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Audio quality different when panning hard left vs. hard right

Discussion in 'Recording' started by hiptothedig, Mar 8, 2011.

  1. hiptothedig

    hiptothedig Active Member

    I seem to be experiencing an issue with my panning. When mixing mono tracks (which were also recorded in mono) if I pan a track hard right it is slightly muddier and the bass seems slightly accentuated than when I pan to hard left. The difference is subtle but noticeable. I'm using an Echo Layla 24/96 interface with Cakewalk Sonar on my home computer running Win XP. I've went through and checked the Echo software and all of the panning and settings seem to be as they should. I thought that maybe it was an issue in the Cakewalk software so I installed Audacity and the issue seems to present itself while using that as well. The issue is apparent when monitoring through headphones and studio monitors as well (monitors are new) so I've ruled out that it's a speaker issue. It's possible that I have something set up incorrectly with my interface as I am still in the learning phase when it comes to interfaces, but I'm at a loss as to what it could be. I am told that this is not normal and the track should sound exactly the same regardless which side it's panned to. I also have a friend who is using an M-Audio interface and he says he experiences the same issue. Anyone have any suggestions?
  2. TheJackAttack

    TheJackAttack Distinguished Member

    If you flip the phase does the emphasis reverse itself?
  3. Voiceofallanger

    Voiceofallanger Active Member

    I like this.
  4. BobRogers

    BobRogers Well-Known Member

    Does Cakewalk have a signal generator? If you just create a sine wave test tone does it do this? Have you tried different headphones? Have you had your hearing checked recently (not joking here)?
  5. hiptothedig

    hiptothedig Active Member

    Flipping the phase did not have any effect. I'm pretty sure that Cakewalk does have a signal generator installed, I'll have to mess around with it as I've never used one before. As for my hearing, I'm pretty sure that I do have some hearing loss due to loud music over the years, so that could be a factor, however if I automate the pan between right and left, play it and then turn my back so I'm listening with my ears on opposite sides of how they would normally be, the true right side pan still appears a little louder than the true left, not as good a a real hearing test, but at the moment that's all I've got to work with. Probably wouldn't hurt to set up a hearing test with a doctor though. However, the one thing that makes me think the issue is more in the setup is that my friend has the same issue. I also tried recording with the inputs panned to center and panned L/R and the issue still seems to be there. Just curious as a technical reference, does having the inputs setup prepanned L/R have any effect on sound quality on a mono track when recording? (e.g. recording a mono guitar track on input 1 that is panned left as opposed to recording on input 2 panned right?)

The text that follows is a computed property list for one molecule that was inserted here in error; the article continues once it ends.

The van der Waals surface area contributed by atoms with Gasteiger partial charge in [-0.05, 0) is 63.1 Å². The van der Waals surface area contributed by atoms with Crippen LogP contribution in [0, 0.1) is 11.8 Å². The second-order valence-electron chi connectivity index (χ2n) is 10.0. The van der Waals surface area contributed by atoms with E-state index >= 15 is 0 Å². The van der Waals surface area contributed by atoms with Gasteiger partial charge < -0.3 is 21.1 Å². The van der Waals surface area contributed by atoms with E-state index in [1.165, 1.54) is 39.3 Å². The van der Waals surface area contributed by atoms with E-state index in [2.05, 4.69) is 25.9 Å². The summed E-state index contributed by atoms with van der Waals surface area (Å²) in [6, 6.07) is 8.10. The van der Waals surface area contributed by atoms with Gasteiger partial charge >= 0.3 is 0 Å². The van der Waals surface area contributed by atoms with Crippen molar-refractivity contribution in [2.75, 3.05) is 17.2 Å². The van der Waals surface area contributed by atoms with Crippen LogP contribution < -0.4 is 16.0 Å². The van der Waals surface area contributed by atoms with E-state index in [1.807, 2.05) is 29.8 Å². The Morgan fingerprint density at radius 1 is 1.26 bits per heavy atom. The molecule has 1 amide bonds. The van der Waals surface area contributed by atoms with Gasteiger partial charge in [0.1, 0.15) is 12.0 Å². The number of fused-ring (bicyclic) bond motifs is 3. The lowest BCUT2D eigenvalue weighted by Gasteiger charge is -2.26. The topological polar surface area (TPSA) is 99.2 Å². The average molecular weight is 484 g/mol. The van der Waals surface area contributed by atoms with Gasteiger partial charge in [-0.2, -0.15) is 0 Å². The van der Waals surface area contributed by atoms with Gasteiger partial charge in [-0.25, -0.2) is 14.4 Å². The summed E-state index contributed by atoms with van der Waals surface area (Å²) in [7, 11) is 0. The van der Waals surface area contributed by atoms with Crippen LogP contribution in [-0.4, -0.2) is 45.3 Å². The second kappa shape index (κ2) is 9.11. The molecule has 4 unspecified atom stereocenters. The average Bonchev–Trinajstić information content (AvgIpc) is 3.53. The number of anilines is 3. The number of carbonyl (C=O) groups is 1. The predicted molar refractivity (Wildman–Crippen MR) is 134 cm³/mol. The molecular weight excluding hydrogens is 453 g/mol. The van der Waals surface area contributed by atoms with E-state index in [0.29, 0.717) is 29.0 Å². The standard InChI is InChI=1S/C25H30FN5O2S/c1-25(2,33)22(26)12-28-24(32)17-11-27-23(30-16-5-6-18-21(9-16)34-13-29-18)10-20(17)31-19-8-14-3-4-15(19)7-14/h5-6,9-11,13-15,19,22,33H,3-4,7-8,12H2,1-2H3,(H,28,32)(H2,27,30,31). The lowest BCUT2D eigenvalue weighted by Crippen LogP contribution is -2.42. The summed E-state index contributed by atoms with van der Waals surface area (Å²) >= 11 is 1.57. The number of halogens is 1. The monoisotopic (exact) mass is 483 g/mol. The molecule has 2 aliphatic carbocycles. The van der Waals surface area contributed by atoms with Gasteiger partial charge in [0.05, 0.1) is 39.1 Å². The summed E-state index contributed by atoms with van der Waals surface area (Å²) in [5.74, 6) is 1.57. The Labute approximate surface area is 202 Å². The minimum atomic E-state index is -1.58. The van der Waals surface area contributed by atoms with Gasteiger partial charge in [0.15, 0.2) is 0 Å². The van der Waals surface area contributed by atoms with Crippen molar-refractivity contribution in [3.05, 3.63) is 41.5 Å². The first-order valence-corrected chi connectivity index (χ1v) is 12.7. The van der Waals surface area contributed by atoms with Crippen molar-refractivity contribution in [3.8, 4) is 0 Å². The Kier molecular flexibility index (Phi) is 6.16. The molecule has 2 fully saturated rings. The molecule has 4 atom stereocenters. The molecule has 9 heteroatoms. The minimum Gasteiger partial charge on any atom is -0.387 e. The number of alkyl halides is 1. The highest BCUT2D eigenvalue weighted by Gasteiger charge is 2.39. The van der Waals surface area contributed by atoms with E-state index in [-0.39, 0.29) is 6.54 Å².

6. TheJackAttack

    TheJackAttack Distinguished Member

    If flipping the phase did not flip the emphasis then it is a hardware issue. Generate a 1khz sine wave and calibrate your faders for main outputs.
  7. Jeemy

    Jeemy Well-Known Member

    A signal generator is the single most underused tool I have never got. I just realized one of my digital desks put one out and have had hours of fun sending it through all my preamps and line runs (with a little concern that I was busting them one by one, set my mind at rest, a sine wave is fine, right) and evaluating performance channel-by-channel, frequency band by frequency band. Certainly gave us all a new appreciation of the detail, response and variability of each piece of gear, and is now part of our quarterly review of an ever-expanding chain of 300+ cables.
  8. TheJackAttack

    TheJackAttack Distinguished Member

    Your sine wave is perfectly safe. If it is a high gain signal you might want to watch it before it hits a speaker amp......

    Back in the day, knobs and faders on quality gear had screws to adjust the "zero" of same. Many studios chose an arbitrary headroom point that made a nice point for all the main gear in the studio or road rig and some of us marked the consoles and outboard with that number. Modern gear often doesn't have that ability so a piece of blue tape and a sharpie is the workaround to set "zero."

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